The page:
Atmospheric concentrations of CO2 have reached 415 parts per million for the first time in human history.
Another day, another setback for our environmental prospects. The atmospheric concentrations of CO2 have entered “surreal territory” by reaching 415 parts per million for the first time in human history.
Carbon dioxide levels have been rising steadily this year, with the average for May peaking at 414.8 ppm, according to the Scripps Institution of Oceanography at the University of California San Diego in the United States.
“This is the highest seasonal peak recorded in 61 years of observations on top of Hawaii’s largest volcano, and the seventh consecutive year of steep global increases in concentrations of carbon dioxide, or CO2,” the institution explains.
“The 2019 peak value was 3.5 parts per million higher than the 411.3 ppm peak reached in May 2018; it represents the second-highest annual jump on record. Monthly CO2 values at Mauna Loa first breached the 400 ppm threshold in 2014,” It adds.
It’s in May each year that the highest monthly mean CO2 value is recorded because that’s when plants begin to suck large amounts of CO2 out of the atmosphere during their growing season in the northern hemisphere. In the fall, winter, and early spring, meanwhile, plants and soils release CO2, which causes levels of the gas to rise through May before they CO2 levels begin to fall in the summer.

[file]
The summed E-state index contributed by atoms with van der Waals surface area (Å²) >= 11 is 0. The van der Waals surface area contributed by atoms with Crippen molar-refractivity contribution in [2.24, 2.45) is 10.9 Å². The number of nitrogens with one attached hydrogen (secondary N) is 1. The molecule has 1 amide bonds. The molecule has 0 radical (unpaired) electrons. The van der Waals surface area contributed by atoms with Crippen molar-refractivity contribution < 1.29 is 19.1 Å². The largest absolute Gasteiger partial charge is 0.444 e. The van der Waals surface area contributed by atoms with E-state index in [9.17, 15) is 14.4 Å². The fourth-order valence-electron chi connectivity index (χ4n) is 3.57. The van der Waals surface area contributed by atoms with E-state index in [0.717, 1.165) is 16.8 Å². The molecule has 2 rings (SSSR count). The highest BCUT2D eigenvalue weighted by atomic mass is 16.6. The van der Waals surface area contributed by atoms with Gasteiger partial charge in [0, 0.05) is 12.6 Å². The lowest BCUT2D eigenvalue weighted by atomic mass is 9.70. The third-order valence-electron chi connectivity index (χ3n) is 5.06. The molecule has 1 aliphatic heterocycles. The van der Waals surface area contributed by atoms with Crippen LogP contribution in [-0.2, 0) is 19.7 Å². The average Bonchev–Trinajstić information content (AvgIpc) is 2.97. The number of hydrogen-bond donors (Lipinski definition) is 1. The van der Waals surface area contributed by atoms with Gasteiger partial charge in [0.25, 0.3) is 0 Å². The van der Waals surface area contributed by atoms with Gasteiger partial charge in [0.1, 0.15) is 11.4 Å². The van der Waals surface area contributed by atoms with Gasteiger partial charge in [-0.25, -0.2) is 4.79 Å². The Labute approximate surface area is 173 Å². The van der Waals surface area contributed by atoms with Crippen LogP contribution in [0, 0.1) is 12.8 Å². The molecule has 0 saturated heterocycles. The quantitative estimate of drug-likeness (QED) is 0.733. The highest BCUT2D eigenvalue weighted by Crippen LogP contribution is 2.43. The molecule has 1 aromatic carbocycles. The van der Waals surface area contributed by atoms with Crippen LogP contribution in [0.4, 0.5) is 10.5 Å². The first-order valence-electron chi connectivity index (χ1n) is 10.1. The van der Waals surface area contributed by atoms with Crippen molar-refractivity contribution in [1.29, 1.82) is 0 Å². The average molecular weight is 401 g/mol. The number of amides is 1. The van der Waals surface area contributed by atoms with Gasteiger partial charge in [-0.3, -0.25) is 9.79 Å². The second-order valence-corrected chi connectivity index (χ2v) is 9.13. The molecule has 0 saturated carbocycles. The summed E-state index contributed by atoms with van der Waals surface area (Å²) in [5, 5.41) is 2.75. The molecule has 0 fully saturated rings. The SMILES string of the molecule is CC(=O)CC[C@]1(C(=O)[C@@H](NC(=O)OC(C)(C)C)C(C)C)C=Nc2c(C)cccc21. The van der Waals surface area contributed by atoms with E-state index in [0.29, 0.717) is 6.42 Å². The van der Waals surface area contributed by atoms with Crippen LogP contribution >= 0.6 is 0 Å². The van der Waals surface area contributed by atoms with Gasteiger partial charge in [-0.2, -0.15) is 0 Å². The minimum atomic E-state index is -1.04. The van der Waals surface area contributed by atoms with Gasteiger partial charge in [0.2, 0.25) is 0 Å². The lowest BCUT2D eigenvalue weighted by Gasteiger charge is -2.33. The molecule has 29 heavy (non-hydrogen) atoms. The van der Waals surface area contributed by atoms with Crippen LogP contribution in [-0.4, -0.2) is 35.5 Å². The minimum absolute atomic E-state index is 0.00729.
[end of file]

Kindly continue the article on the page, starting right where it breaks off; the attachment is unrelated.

It was the late American scientist Charles Keeling, who first observed this seasonal rise and fall in CO2 levels throughout the year. Tying it to the annual increases of atmospheric CO2 from manmade cause, he came up with a cycle that has come to be known as the Keeling Curve.
Over the past years CO2 levels in the atmosphere have been climbing measurably until they reached an all-time high of 415.26 ppm on June 1, thereby breaching another climatic threshold.
“The more you back off and look at the big picture the more you see the hand of human beings affecting the atmosphere,” says geochemist Ralph Keeling, Charles’s son who runs the Scripps program at Mauna Loa. “We’re in kind of surreal territory right now,” he adds.
“The rate of CO2 increase is still very high,” the scientist elucidates. “We’re likely seeing the effect of mild El Niño conditions on top of record fossil fuel use.”
Unless we start to rein in our runway emissions and fast, prospects for human civilization and for life on Earth will remain bleak, climate scientists warn. “Many proposals have been made to mitigate global warming, but without a rapid decrease of CO2 emissions from fossil fuels they are pretty much futile,” stresses Pieter Tans, a senior scientist at NOAA’s Global Monitoring Division.